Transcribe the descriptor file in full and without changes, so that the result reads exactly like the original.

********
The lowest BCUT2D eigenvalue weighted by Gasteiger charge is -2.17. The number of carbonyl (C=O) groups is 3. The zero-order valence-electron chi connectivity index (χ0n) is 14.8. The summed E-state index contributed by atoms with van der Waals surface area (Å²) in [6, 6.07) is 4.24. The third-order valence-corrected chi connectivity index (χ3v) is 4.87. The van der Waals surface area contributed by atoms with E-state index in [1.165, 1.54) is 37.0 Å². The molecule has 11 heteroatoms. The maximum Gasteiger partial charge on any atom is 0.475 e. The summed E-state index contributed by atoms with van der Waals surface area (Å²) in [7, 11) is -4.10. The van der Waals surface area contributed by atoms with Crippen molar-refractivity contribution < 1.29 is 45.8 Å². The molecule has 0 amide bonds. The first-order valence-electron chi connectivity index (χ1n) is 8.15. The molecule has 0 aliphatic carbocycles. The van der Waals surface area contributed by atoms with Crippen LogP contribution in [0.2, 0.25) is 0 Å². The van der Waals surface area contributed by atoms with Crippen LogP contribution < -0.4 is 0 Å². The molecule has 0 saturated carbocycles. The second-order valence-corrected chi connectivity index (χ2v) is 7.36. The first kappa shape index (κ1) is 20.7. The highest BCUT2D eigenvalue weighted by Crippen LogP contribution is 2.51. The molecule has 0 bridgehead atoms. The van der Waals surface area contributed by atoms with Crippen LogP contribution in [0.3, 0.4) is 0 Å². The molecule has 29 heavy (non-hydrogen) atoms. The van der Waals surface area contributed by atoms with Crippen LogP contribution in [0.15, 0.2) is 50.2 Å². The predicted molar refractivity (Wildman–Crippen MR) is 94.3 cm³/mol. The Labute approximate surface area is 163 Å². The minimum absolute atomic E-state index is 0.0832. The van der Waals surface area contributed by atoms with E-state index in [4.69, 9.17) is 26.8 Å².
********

The lowest BCUT2D eigenvalue weighted by Gasteiger charge is -2.17. The number of carbonyl (C=O) groups is 3. The zero-order valence-electron chi connectivity index (χ0n) is 14.8. The summed E-state index contributed by atoms with van der Waals surface area (Å²) in [6, 6.07) is 4.24. The third-order valence-corrected chi connectivity index (χ3v) is 4.87. The van der Waals surface area contributed by atoms with E-state index in [1.165, 1.54) is 37.0 Å². The molecule has 11 heteroatoms. The maximum Gasteiger partial charge on any atom is 0.475 e. The summed E-state index contributed by atoms with van der Waals surface area (Å²) in [7, 11) is -4.10. The van der Waals surface area contributed by atoms with Crippen molar-refractivity contribution < 1.29 is 45.8 Å². The molecule has 0 amide bonds. The first-order valence-electron chi connectivity index (χ1n) is 8.15. The molecule has 0 aliphatic carbocycles. The van der Waals surface area contributed by atoms with Crippen LogP contribution in [0.2, 0.25) is 0 Å². The van der Waals surface area contributed by atoms with Crippen LogP contribution < -0.4 is 0 Å². The molecule has 0 saturated carbocycles. The second-order valence-corrected chi connectivity index (χ2v) is 7.36. The first kappa shape index (κ1) is 20.7. The highest BCUT2D eigenvalue weighted by Crippen LogP contribution is 2.51. The molecule has 0 bridgehead atoms. The van der Waals surface area contributed by atoms with Crippen LogP contribution in [0.3, 0.4) is 0 Å². The molecule has 29 heavy (non-hydrogen) atoms. The van der Waals surface area contributed by atoms with Crippen LogP contribution in [0.15, 0.2) is 50.2 Å². The predicted molar refractivity (Wildman–Crippen MR) is 94.3 cm³/mol. The Labute approximate surface area is 163 Å². The minimum absolute atomic E-state index is 0.0832. The van der Waals surface area contributed by atoms with E-state index in [4.69, 9.17) is 26.8 Å².